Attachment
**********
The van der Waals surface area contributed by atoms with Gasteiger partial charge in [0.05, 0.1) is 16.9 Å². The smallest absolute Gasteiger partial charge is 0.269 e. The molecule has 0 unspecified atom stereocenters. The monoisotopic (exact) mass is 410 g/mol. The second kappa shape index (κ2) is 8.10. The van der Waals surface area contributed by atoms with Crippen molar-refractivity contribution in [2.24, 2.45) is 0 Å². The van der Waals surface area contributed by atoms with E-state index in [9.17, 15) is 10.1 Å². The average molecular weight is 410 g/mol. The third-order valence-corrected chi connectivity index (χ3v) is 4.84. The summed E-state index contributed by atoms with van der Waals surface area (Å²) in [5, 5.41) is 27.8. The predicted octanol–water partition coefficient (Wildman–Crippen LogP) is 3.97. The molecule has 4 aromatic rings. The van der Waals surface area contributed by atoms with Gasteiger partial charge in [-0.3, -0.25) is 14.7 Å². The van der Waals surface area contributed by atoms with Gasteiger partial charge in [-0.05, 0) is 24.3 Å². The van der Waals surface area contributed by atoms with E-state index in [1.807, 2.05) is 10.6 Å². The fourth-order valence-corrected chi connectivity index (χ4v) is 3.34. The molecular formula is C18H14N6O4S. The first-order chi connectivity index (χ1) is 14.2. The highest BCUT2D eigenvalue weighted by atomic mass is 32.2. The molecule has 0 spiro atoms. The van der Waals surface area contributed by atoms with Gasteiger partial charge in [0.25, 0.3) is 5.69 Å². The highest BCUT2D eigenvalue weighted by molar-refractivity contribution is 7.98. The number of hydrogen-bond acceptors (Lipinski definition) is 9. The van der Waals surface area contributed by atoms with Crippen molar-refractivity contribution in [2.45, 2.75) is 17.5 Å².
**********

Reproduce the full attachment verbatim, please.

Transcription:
The van der Waals surface area contributed by atoms with Gasteiger partial charge in [0.05, 0.1) is 16.9 Å². The smallest absolute Gasteiger partial charge is 0.269 e. The molecule has 0 unspecified atom stereocenters. The monoisotopic (exact) mass is 410 g/mol. The second kappa shape index (κ2) is 8.10. The van der Waals surface area contributed by atoms with Crippen molar-refractivity contribution in [2.24, 2.45) is 0 Å². The van der Waals surface area contributed by atoms with E-state index in [9.17, 15) is 10.1 Å². The average molecular weight is 410 g/mol. The third-order valence-corrected chi connectivity index (χ3v) is 4.84. The summed E-state index contributed by atoms with van der Waals surface area (Å²) in [5, 5.41) is 27.8. The predicted octanol–water partition coefficient (Wildman–Crippen LogP) is 3.97. The molecule has 4 aromatic rings. The van der Waals surface area contributed by atoms with Gasteiger partial charge in [-0.3, -0.25) is 14.7 Å². The van der Waals surface area contributed by atoms with Gasteiger partial charge in [-0.05, 0) is 24.3 Å². The van der Waals surface area contributed by atoms with E-state index in [1.807, 2.05) is 10.6 Å². The fourth-order valence-corrected chi connectivity index (χ4v) is 3.34. The molecular formula is C18H14N6O4S. The first-order chi connectivity index (χ1) is 14.2. The highest BCUT2D eigenvalue weighted by atomic mass is 32.2. The molecule has 0 spiro atoms. The van der Waals surface area contributed by atoms with Gasteiger partial charge in [0.25, 0.3) is 5.69 Å². The highest BCUT2D eigenvalue weighted by molar-refractivity contribution is 7.98. The number of hydrogen-bond acceptors (Lipinski definition) is 9. The van der Waals surface area contributed by atoms with Crippen molar-refractivity contribution in [2.45, 2.75) is 17.5 Å².